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Information About Tea Plant

Information About Tea Plant


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Growing Tea From Seed – Tips For Germinating Tea Seeds

By Amy Grant

Arguably one of the most popular beverages that exist is tea. It has been consumed for thousands of years, steeped in historical folklore, references, and rituals. With all this interesting history, you may be interested in learning to plant tea seeds. Click here to learn more.

Pruning Tea Leaves – When To Prune A Tea Plant

By Teo Spengler

Tea plant pruning is an essential part of the shrub's care if you are interested in harvesting its leaves for tea. If you are wondering how to prune tea plants or when to prune a tea plant, click on the following article for helpful tips.

Tea Plant Care: Learn About Tea Plants In The Garden

By Mary H. Dyer, Credentialed Garden Writer

What are tea plants? The tea we drink comes from various cultivars of Camellia sinensis, a small tree or large shrub commonly known as the tea plant. Familiar teas such as white, black, green and oolong all come from tea plants. Learn more here.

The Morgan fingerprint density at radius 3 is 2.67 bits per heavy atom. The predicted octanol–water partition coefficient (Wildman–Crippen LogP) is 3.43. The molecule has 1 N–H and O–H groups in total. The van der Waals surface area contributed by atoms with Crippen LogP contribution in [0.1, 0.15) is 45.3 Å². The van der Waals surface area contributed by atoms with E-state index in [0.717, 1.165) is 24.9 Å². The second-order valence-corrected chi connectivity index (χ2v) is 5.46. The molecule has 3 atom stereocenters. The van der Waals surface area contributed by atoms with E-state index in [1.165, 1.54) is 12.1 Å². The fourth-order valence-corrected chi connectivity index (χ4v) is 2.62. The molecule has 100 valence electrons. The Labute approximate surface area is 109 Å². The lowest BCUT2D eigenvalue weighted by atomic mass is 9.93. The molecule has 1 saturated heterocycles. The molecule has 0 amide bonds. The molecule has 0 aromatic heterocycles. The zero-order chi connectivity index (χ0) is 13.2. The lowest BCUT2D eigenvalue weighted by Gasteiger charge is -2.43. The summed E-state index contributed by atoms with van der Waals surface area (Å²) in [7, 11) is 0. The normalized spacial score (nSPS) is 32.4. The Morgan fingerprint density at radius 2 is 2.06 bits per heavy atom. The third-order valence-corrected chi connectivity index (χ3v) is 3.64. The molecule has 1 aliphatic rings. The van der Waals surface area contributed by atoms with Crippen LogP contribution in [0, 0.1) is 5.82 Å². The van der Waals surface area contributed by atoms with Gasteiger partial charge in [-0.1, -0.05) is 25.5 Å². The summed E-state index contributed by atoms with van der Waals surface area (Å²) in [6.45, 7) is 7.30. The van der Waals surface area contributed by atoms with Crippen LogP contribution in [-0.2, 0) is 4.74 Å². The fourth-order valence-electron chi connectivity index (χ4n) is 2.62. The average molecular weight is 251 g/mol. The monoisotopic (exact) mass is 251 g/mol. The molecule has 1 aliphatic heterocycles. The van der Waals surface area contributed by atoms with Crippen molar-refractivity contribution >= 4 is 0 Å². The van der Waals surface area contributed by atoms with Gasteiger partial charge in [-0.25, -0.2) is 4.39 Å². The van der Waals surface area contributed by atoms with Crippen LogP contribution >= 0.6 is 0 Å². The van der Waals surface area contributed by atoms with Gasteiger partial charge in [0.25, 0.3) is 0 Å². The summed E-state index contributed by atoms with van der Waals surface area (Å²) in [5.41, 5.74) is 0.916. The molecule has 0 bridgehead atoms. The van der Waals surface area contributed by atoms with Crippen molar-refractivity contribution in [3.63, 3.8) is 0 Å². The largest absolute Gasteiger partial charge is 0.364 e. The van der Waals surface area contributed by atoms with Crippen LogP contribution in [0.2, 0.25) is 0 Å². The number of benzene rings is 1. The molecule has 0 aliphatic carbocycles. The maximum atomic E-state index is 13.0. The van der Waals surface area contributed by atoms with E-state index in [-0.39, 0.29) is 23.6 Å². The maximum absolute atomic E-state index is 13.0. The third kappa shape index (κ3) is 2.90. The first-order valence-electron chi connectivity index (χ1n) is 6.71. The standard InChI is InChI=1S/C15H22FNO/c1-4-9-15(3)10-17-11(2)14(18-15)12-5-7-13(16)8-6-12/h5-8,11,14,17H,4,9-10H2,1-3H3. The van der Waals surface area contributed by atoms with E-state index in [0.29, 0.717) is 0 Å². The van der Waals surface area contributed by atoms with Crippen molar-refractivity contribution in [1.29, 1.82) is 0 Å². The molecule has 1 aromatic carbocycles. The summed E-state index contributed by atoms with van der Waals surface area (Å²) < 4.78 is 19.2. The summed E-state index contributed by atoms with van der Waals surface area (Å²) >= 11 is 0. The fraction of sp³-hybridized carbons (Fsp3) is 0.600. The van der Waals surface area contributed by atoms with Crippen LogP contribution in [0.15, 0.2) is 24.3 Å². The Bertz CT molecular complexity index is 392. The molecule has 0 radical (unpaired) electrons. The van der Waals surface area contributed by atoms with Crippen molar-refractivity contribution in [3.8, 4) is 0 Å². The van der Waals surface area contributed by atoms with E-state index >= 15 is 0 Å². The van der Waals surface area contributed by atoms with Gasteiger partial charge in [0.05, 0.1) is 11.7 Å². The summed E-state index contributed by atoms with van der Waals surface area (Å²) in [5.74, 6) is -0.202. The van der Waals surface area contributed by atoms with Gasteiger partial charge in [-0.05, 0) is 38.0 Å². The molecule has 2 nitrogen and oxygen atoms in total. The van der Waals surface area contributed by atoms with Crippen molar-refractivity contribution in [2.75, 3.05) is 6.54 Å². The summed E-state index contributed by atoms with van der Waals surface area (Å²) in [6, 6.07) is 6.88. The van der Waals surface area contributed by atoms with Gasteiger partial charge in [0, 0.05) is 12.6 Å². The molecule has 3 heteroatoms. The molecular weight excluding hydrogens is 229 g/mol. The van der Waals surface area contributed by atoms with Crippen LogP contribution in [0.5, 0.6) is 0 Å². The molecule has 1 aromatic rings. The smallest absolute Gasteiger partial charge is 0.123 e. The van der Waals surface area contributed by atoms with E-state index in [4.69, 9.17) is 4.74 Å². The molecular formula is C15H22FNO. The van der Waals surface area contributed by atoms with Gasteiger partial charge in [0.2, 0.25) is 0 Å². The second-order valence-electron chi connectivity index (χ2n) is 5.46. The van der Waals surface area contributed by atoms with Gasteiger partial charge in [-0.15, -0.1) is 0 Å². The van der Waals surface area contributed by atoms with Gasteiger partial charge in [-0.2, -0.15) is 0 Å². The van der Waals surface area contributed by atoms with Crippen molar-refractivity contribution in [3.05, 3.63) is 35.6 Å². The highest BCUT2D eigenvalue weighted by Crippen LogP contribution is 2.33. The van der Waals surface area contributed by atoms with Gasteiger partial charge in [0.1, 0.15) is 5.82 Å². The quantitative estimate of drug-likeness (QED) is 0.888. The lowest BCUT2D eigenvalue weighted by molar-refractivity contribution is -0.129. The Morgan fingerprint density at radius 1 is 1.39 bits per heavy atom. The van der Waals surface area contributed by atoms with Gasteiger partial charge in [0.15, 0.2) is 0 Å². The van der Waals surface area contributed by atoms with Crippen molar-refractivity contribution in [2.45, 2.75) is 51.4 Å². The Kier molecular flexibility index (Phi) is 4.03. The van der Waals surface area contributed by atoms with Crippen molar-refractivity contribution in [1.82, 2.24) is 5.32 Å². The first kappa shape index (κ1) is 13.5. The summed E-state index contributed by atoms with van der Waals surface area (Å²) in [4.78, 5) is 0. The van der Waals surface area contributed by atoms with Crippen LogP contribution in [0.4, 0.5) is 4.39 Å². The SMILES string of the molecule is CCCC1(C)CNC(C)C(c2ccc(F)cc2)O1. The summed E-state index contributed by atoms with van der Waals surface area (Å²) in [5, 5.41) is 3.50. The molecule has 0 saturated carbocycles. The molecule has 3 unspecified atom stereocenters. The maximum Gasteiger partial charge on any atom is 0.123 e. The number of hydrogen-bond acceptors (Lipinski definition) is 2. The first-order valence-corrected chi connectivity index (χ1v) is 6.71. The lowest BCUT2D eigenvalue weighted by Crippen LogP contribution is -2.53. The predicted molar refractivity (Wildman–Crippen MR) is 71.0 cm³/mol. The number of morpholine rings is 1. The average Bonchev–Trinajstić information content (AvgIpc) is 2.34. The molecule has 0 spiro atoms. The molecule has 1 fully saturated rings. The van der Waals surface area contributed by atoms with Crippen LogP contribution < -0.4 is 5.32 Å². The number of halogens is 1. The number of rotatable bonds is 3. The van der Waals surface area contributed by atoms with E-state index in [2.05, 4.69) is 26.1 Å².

Tea trees typically have an upright growth habit that forms a round to ovular shape with dense foliage. The rate of growth for this tree is considered slow to moderate. Annually, tea olive trees grow 4 to 12 inches. With the slower growth rate and dense foliage, tea olive trees are often used in the home landscape as hedges or screens as they are easily shaped. Additionally, tea olives are well-suited for use in solitary planting, according to the Clemson University Extension. Established tea olive trees reach a height and width of 6 to 30 feet.

  • Tea olive trees are evergreen plants prized for their appealing scent and visually attractive flowers and foliage.
  • Considered either large shrubs or small trees with dark-green foliage, tea olives (Osmanthus species) are highly fragrant plants that emit a very sweet aroma, according to the Clemson University Extension.

Soil pH and Acid-Loving Plants

It is important to note that not all plants respond well when tea grounds and used tea bags are added to the soil, directly or in compost form. The natural tannic acid inside tea leaves leaches into the soil with rainwater as tea grounds decompose, thereby lowering the soil’s pH and increasing acidity. This poses a problem for plants that require neutral to alkaline soils but creates the ideal conditions for acid-loving plants to thrive. Use fresh and used tea grounds only on acid-loving plants, such as rosebushes and ferns. The best way to monitor your soil’s acidity is through pH testing with a home test kit.


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